From: "Charlie Cray" <firstname.lastname@example.org>
Date: Wed, 19 Feb 2003 13:11:24 -0500
I think Sanford is correct that over 100 years of case law since the 1886
Santa Clara decision have enshrined the notion of corporate personhood.
That doesn't make it right, of course. And Thom Hartmann's book (Unequal
Protection) exposes the fallacy of the premise that the Supreme Court
evaluated this issue and made a monumental decision that corporations are
persons. In fact, they did no such thing, though that's been the
assumption since then. Corporations have illegitimately staked a claim to
constitutional rights since then, and many decisions have backed that
illegitimate claim. Hartmann does a good job of explaining the implications.
The challenge comes in developing a strategy to overturn this situation.
This is huge. I don't think telling people that we need a constitutional
amendment (without filling in a lot of blanks) is any more responsible than
Bush telling us that he supports hydrogen-fueled vehicles. I.e. people
want to know what we can and should do (realistically) today. As those who
have worked hardest on this approach understand, we are in the early
stages of what must be viewed as a struggle that in all likelihood will
last for decades. At this stage we are still in the early
education/movement building stage, struggling to reframe the debate in
order that more people understand the importance of challenging the
corporate claim to constitutional rights. And so that more people --
activists, constitutional scholars and other lawyers, labor unions, etc.
begin to develop strategies that follow this approach.
The Porter Township resolution was an excellent example of how this can be
translated into community organizing. There remain questions as to how far
that approach will go. E.g. what happens when there's a court challenge
that shoots it down at the behest of a corporation? Will other communities
with NIMBY/NIABY (not in anyone's backyard) struggles against WalMarts,
sludge dumps, landfills and other undesirable corporate projects view
those resolutions as effective if they've been shot down in the courts?
Maybe, if they feel part of a bigger movement. But if the goal of the next
local community struggle is to win their immediate battle, then it's a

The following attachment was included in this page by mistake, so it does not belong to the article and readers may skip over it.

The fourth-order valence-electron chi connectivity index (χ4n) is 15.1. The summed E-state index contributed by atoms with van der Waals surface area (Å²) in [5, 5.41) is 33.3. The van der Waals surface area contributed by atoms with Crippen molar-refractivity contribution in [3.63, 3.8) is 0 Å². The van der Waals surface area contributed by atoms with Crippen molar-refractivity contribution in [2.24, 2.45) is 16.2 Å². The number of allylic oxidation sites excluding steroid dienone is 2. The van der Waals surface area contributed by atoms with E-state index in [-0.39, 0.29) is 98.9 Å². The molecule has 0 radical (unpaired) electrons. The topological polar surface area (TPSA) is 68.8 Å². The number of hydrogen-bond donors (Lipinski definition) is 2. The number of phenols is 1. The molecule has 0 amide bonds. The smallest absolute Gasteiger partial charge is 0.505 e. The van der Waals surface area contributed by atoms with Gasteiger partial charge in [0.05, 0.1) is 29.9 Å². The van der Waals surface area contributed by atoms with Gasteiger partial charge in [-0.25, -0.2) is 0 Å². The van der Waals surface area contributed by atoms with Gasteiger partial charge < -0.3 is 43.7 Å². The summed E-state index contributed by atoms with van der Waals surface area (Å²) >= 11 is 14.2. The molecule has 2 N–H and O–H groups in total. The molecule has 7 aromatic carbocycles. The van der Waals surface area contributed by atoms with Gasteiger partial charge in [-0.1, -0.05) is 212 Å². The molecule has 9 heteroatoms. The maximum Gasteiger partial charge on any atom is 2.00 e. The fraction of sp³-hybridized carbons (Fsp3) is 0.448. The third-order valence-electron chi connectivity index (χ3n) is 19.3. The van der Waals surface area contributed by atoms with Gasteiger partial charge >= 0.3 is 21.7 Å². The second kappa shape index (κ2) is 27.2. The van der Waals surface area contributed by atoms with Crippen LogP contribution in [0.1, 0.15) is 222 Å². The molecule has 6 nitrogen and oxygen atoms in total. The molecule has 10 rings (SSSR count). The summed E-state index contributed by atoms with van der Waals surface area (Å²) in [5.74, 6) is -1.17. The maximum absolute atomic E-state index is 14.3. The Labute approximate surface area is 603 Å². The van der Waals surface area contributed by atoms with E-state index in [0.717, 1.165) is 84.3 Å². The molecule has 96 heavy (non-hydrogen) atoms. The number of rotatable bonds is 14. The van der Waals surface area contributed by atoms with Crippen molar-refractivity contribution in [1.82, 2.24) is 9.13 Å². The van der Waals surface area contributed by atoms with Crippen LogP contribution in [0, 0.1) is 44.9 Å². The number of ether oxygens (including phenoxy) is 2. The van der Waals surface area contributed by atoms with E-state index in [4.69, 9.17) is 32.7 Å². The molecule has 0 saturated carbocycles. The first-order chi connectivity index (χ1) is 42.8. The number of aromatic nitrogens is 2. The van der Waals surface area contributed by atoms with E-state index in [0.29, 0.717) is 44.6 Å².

stretch to imagine they will replicate the approach taken in Porter
Township if such a resolution is shot down in the courts and there are
other approaches to the struggle that will stop the problem. I'm not
trying to argue against the approach; it's just that we need to anticipate
these questions in our strategy. Start flanking what happened in
Porter Township with judicial strategies and other movement
Also, community organizing is very important, but not the only means of
building this movement. Another thread in to start from an analysis of
those rights that corporations have staked a claim to and work backwards
to the organizing approach. I.e. challenge corporate claims to specific
rights. E.g. the corporate claim to free speech. This might break the
issue down in a way that others (labor, sweatshop, campaign finance
reform) might find useful. It will probably provide more
tactical/strategic organizing handles than trying to overturn "personhood"
all at once. (Though it seems difficult for these movements to reframe
their work around this approach to begin with).
The Nike case is a good example of how to open up a new chink in the
corporate armature. Jeff Milchen and colleagues at Reclaim Democracy have
a good web page about the Kasky v. Nike case. (see www.reclaimdemocracy.org).
As Sanford I think is suggesting, this is a good opportunity to broaden our
efforts to educate people about the illegitimate rights of corporations. But
it's unlikely that the Court will address whether or not they have those
rights any more than they are likely to delineate the boundary between
commercial and political free speech, and whether one or the
other applies in this situation. That said, really what's discussed
inside the Supreme Court doesn't matter all that much for our purposes
(drawing attention to the question of why corporations should have any
rights at all I think is an excellent goal, and the subplots of this case
-- like the pressure on the ACLU -- have been pretty effective in
broadening the debate). Clearly it is an opportunity to push these ideas
out into the mainstream. A front page article in the NYTimes about the
case has proven that.
From: Sanford Lewis [mailto:email@example.com]
Sent: Wednesday, February 19, 2003 9:32 AM
To: firstname.lastname@example.org; Gary Liss
Subject: Re: [empowering_democracy] Fwd: [greenyes] Corporate
Unfortunately, I believe later Supreme Court cases codified the fiction from
the original headnote. So it is a harder fight - we basically need a
sympathetic Supreme Court... in our lifetimes?
An immediate, probably smaller, test of this issue will come in Nike v.
Kasky, which will determine the scope of Nike's so called first amendment
rights. While some may argue that Nike has NO first amendment right since
its not a person, the inside argument is likely to be about whether or not
those socalled rights include the right to lie to the public saying that it
does not make sneakers in sweatshops....
Sanford Lewis, Attorney
Strategic Counsel on
PO Box 79225
Waverly, MA 02479
419 735-8935 fax